Temple of Zeus has long been a social hub on campus, bringing together students from all over the College of Arts and Sciences with its famous soup and striking statues. Now, it has also become a hub for sustainable eating.
The restaurant has a long history on campus. Established in 1964 as a coffee and donut stand, Temple of Zeus moved to the Klarman atrium in 2016, from its original location in what is now Kaufmann auditorium. Zeus — as its affectionate regulars call it — is increasingly serving locally sourced, plant based foods on reusable plates.
Those looking for vegan and vegetarian options — which are more sustainable than the high carbon footprint of animal products — can find them at Zeus.
“Our chef Nyima invented the BLTease, which is a sandwich filling made of a combination of cheese and tofu, as a vegetarian substitute. It’s a cult classic,” said Maggie Gaus ’21, a Zeus staff member.
Zeus sources some of its baked products from Ithaca Bakery, another sustainable local business — it has two solar electric systems installed, an initiative started in 2004.
“These systems do not provide all our power but, at this point, they do what we are able, and some renewable energy is a lot better than none,” according to its website.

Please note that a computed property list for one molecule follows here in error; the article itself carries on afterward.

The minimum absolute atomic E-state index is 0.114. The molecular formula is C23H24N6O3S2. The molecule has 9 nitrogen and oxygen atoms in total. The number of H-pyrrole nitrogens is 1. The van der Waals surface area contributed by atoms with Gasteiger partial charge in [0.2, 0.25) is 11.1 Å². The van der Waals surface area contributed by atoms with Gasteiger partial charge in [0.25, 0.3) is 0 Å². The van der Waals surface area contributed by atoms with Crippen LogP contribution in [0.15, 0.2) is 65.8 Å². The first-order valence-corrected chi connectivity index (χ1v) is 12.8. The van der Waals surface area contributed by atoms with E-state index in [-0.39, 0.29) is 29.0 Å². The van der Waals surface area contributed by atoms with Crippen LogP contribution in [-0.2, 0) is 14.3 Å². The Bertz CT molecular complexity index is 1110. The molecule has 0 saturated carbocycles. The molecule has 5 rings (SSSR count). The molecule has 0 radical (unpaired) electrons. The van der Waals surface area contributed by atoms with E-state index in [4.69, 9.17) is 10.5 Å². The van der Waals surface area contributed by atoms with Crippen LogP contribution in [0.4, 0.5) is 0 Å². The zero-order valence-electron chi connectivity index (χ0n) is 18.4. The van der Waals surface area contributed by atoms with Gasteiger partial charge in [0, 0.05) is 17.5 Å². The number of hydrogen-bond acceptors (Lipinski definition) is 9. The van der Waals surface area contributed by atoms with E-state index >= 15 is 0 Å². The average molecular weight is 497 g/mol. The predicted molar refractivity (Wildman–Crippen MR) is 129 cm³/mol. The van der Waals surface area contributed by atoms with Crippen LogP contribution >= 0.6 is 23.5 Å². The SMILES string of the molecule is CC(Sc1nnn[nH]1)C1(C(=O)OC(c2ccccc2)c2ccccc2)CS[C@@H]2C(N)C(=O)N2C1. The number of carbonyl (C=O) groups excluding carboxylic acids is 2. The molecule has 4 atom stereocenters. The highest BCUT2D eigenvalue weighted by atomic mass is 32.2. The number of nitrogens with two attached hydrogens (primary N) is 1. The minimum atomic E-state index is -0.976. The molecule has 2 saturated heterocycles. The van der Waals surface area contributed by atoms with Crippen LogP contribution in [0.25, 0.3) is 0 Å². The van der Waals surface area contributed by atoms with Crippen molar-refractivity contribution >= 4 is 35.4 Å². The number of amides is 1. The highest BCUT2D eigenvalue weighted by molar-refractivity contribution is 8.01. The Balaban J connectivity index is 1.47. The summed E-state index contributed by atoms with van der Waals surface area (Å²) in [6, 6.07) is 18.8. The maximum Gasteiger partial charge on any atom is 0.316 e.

Not only does Zeus work to provide sustainable food options, the restaurant also works to reduce waste from single-use food containers, such as disposable coffee cups.
“Zeus is trying to do what it can to diminish the use single-use items, and hopefully that trend continues around campus with more opportunities to choose a reusable or more environmentally-friendly option,” said Isabela Arocha ’22, another Zeus staff member.
If students bring their own mug rather than buying a to-go cup, there is a 46-cent discount.
“I like that you get to help sustain the environment and you get cheaper coffee,” said Gavin Clarke ’21, a regular Zeus customer. “There is no downside.”
Zeus offers reusable cups, mugs and plates for eating on-site — just one of the few on-campus cafes with that option.
Student workers are impressed with their employer’s sustainability efforts, sometimes even in comparison with previous workplaces at Cornell or elsewhere.
“I have worked at a dining hall, and while the standards are pretty high [for sustainability] there too, Temple of Zeus is more progressive,” said Jeremiah LaCon ’21, a Temple of Zeus employee.
According to LaCon, Temple of Zeus employees compost food waste as much as possible, and discussions of sustainability are common among staff.
“The staff is pretty conscious of the environment,” LaCon said.